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Mitchell Report out today

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Noon (Arizona time) sees the release of the long-awaited, much-dreaded Mitchell Report on steroids in baseball. According to the Associate Press, it exposes a "serious drug culture within baseball, from top to bottom," fingers MVPs and All-Stars and calls for beefed-up testing by an outside agency to clean up the game. Here's a thread to discuss it, rake over the muck, point fingers and post recriminations.


Here's the most significant section about the D-backs.

D. Shipment of Steroids to Arizona Clubhouse, September 2000

Sometime in mid-September 2000, a clubhouse employee with the Arizona Diamondbacks discovered a bottle of anabolic steroids and several hundred pills in a package that had been mailed to the Diamondbacks’ ballpark in Phoenix. Clubhouse attendants knew that the package had been intended for Alex Cabrera, then a player on Arizona’s major league roster, who had been searching for the package for several days. They gave the box to the team’s athletic trainer and told Cabrera that the package probably had been lost.

After he learned of the incident, Joe Garagiola, Jr., the Diamondbacks’ general manager at the time, reported the discovery to the Commissioner’s Office. The Commissioner’s Office retrieved the package and sent the drugs to the Drug Enforcement Administration for evaluation, which confirmed that the vial contained Winstrol (stanozolol), an injectable anabolic steroid, and that the pills in the box were over-the-counter diet pills.265 By the time the DEA confirmed that the shipment to Cabrera had contained steroids, his contract had been sold to the Seibu Lions in the Japan League. Manfred therefore did not seek permission from the Players Association to subject Cabrera to "reasonable cause" testing for steroids.

With "reasonable cause" testing unavailable, Hallinan and his staff were given clearance to conduct an investigation into the shipment. Using a combination of local private investigators and employees of the Commissioner’s Office, baseball conducted a substantial investigation over the following several months that included interviews of several witnesses in both the United States and Venezuela, including ultimately Cabrera, who asserted that he did not know why a package addressed to him from Martinez contained "greenies" and steroids. As a result of the investigation, the security department learned that players with the El Paso Diablos, a minor league affiliate of the Diamondbacks, regularly crossed the border into Mexico to purchase steroids.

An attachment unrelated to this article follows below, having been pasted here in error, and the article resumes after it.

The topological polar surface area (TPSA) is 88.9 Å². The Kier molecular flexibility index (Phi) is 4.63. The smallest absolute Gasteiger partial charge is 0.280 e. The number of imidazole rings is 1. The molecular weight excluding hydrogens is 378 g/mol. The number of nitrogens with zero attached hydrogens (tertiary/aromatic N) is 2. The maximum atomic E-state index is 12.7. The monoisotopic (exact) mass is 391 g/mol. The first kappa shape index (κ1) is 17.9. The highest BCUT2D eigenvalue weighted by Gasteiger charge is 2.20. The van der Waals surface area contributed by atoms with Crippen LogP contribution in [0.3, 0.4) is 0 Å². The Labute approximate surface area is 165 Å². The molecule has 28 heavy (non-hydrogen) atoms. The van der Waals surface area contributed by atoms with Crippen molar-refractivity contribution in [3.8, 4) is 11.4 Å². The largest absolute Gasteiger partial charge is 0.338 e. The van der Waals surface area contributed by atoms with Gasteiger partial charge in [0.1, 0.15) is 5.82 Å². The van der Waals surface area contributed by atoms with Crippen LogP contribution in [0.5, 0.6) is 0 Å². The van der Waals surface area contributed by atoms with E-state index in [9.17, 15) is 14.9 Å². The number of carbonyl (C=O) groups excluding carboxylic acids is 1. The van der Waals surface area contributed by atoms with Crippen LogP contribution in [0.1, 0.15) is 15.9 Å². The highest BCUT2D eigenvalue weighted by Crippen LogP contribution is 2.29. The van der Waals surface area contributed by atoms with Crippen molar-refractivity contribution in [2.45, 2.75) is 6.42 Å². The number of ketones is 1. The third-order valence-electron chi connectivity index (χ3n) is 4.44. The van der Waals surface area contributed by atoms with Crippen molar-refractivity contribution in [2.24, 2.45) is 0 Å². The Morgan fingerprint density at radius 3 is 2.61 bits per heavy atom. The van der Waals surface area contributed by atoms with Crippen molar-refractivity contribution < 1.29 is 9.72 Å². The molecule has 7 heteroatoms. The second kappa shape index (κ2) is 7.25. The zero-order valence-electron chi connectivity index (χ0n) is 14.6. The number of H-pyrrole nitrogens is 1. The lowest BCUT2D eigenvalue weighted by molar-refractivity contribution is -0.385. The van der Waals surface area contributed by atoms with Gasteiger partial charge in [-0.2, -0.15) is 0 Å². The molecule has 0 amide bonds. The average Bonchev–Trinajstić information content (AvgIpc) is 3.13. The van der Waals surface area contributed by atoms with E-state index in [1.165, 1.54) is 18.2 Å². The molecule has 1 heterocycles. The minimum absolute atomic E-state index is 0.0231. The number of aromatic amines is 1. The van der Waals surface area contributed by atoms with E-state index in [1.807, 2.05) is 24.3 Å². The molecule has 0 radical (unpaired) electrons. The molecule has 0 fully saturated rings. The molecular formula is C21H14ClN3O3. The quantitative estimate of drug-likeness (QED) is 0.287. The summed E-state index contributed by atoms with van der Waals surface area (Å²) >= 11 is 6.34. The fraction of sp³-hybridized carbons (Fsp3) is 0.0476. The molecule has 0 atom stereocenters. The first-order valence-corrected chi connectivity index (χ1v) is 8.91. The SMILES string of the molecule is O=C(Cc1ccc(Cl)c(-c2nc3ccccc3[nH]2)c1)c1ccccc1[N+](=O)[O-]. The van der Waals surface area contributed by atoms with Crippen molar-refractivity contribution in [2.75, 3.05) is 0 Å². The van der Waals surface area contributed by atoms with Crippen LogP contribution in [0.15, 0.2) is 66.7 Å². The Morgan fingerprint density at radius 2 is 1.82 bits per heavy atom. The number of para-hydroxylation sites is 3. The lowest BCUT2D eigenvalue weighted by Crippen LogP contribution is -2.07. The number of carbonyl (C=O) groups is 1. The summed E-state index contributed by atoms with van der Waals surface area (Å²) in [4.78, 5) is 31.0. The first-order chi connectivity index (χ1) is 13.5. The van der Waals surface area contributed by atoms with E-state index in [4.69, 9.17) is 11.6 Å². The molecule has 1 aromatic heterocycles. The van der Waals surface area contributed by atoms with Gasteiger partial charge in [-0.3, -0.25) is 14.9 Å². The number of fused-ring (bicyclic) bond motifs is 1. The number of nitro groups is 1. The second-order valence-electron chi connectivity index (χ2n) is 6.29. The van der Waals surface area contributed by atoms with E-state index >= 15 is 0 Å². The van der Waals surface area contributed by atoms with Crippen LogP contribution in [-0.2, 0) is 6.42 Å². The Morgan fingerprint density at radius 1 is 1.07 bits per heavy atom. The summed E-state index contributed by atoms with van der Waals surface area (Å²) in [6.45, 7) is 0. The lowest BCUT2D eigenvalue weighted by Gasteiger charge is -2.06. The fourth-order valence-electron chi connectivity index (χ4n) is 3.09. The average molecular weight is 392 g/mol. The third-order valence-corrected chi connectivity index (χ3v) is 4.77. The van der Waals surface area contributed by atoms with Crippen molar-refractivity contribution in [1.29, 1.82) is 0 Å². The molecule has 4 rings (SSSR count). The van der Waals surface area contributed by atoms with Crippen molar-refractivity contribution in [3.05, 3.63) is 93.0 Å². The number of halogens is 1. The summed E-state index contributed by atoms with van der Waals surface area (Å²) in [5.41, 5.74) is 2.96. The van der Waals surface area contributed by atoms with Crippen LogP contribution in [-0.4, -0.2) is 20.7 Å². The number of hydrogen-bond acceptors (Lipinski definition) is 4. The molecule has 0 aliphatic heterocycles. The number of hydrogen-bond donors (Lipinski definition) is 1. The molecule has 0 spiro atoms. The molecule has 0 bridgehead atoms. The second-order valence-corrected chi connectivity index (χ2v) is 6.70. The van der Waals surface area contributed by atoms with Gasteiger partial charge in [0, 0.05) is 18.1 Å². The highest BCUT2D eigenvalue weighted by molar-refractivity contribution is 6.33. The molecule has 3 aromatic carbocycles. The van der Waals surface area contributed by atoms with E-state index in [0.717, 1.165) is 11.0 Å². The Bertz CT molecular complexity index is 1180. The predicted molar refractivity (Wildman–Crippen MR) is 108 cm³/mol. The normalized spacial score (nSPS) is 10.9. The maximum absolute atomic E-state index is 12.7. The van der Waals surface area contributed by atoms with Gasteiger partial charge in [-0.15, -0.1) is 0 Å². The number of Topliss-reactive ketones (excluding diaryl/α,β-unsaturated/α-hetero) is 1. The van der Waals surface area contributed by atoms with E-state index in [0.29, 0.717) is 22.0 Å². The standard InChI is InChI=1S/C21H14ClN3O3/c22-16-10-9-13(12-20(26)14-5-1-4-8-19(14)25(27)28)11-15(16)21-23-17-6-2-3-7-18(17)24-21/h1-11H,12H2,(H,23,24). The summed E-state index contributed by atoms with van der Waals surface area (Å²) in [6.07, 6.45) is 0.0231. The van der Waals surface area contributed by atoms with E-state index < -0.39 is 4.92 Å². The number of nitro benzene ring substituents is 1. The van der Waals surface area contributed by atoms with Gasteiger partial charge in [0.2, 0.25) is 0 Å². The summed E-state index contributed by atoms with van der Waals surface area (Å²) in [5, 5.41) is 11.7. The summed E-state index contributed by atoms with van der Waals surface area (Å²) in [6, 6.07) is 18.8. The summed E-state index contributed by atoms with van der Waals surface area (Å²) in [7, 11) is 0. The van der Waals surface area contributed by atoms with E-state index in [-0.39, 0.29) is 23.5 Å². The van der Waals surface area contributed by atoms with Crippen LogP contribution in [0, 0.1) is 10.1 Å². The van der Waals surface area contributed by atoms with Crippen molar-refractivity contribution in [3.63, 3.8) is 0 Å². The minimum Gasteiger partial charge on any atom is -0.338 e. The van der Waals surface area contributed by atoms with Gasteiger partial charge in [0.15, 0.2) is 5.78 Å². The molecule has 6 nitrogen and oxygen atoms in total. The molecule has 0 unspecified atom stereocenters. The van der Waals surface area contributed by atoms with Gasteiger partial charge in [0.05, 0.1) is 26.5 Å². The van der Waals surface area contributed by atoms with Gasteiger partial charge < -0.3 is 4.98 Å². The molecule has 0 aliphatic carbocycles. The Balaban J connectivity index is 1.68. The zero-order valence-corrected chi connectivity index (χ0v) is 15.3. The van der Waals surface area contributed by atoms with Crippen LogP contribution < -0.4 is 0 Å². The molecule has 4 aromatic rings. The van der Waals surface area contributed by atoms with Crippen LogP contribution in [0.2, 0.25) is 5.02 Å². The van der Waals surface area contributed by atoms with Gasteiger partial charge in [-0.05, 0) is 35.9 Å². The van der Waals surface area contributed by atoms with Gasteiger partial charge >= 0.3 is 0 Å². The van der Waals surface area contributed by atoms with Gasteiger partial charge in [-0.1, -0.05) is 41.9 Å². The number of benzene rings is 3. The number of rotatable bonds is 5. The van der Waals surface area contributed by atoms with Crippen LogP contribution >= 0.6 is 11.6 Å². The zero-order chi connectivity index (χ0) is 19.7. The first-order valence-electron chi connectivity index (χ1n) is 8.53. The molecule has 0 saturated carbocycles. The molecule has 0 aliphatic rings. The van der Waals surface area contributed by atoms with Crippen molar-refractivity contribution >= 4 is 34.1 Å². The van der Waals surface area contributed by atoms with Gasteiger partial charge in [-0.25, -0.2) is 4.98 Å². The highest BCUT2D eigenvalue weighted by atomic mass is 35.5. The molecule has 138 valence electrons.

Manfred and his then-deputy Frank Coonelly of the labor relations department would not agree to seek permission from the Players Association to interview active major league players who might have had relevant information about the incident, telling security director Kevin Hallinan that it would be "tough sledding" to get the Players Association to agree to those interviews. As a result of the investigation, the security department held training sessions for minor league teams in El Paso, Wichita, and Tulsa about the dangers of steroids and of hangers-on who might facilitate the illegal purchase of steroids.

265 Letter from Special Agent Lewis Rice Jr. to Kevin M. Hallinan, dated Oct. 16, 2000.

14 with D-Backs ties in Mitchell Report

The most high-profile of those players - sluggers Matt Williams and Troy Glaus - had already been named in previous reports, and many of the rest of the players had only small roles or brief careers with the organization. No current players were named...

Pitchers Jason Grimsley, Darren Holmes, Stephen Randolph, Matt Herges, Ron Villone and Jim Parque all were named in the report. Of those players, Randolph, who pitched in 95 games for the Diamondbacks in 2003 and 2004, had the most significant role with Arizona. Outfielder Jose Guillen, first baseman/outfielders Jack Cust and Alex Cabrera, infielder Chris Donnels and catcher Bobby Estalella were also named.